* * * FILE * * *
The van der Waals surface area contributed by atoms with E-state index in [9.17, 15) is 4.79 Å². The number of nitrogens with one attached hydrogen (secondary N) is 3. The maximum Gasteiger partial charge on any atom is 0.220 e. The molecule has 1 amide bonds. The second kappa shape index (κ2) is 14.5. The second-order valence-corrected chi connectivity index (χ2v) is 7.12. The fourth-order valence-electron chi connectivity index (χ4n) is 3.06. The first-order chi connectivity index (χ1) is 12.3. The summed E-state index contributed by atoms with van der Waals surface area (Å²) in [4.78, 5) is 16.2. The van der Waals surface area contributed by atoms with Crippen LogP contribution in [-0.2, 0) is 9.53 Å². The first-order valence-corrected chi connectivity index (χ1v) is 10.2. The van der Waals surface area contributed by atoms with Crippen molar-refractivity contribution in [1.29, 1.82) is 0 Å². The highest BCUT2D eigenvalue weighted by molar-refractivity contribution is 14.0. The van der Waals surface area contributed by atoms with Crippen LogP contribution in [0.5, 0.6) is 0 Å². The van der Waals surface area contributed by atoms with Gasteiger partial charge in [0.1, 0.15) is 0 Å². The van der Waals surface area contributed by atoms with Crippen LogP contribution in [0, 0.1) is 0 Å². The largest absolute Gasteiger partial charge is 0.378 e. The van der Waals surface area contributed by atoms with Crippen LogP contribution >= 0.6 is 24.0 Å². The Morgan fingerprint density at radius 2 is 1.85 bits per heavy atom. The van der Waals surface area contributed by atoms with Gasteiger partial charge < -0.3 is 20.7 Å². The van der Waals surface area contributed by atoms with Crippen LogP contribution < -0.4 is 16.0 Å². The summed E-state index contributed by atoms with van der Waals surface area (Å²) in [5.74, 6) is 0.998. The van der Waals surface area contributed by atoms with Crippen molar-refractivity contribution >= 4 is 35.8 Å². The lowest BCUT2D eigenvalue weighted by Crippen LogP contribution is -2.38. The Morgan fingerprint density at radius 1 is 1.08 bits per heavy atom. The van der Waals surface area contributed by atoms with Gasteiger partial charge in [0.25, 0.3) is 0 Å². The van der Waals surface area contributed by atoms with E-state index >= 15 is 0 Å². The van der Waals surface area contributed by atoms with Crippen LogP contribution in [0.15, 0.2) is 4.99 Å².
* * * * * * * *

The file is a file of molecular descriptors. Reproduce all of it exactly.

The van der Waals surface area contributed by atoms with E-state index in [9.17, 15) is 4.79 Å². The number of nitrogens with one attached hydrogen (secondary N) is 3. The maximum Gasteiger partial charge on any atom is 0.220 e. The molecule has 1 amide bonds. The second kappa shape index (κ2) is 14.5. The second-order valence-corrected chi connectivity index (χ2v) is 7.12. The fourth-order valence-electron chi connectivity index (χ4n) is 3.06. The first-order chi connectivity index (χ1) is 12.3. The summed E-state index contributed by atoms with van der Waals surface area (Å²) in [4.78, 5) is 16.2. The van der Waals surface area contributed by atoms with Crippen LogP contribution in [-0.2, 0) is 9.53 Å². The first-order valence-corrected chi connectivity index (χ1v) is 10.2. The van der Waals surface area contributed by atoms with Crippen molar-refractivity contribution in [1.29, 1.82) is 0 Å². The highest BCUT2D eigenvalue weighted by molar-refractivity contribution is 14.0. The van der Waals surface area contributed by atoms with Crippen LogP contribution in [0.5, 0.6) is 0 Å². The van der Waals surface area contributed by atoms with Gasteiger partial charge in [0.1, 0.15) is 0 Å². The van der Waals surface area contributed by atoms with Crippen LogP contribution in [0, 0.1) is 0 Å². The largest absolute Gasteiger partial charge is 0.378 e. The van der Waals surface area contributed by atoms with Crippen LogP contribution >= 0.6 is 24.0 Å². The Morgan fingerprint density at radius 2 is 1.85 bits per heavy atom. The van der Waals surface area contributed by atoms with Gasteiger partial charge < -0.3 is 20.7 Å². The van der Waals surface area contributed by atoms with Crippen LogP contribution < -0.4 is 16.0 Å². The summed E-state index contributed by atoms with van der Waals surface area (Å²) in [5.74, 6) is 0.998. The van der Waals surface area contributed by atoms with Crippen molar-refractivity contribution >= 4 is 35.8 Å². The lowest BCUT2D eigenvalue weighted by Crippen LogP contribution is -2.38. The Morgan fingerprint density at radius 1 is 1.08 bits per heavy atom. The van der Waals surface area contributed by atoms with Gasteiger partial charge in [0.25, 0.3) is 0 Å². The van der Waals surface area contributed by atoms with E-state index >= 15 is 0 Å². The van der Waals surface area contributed by atoms with Crippen LogP contribution in [0.15, 0.2) is 4.99 Å².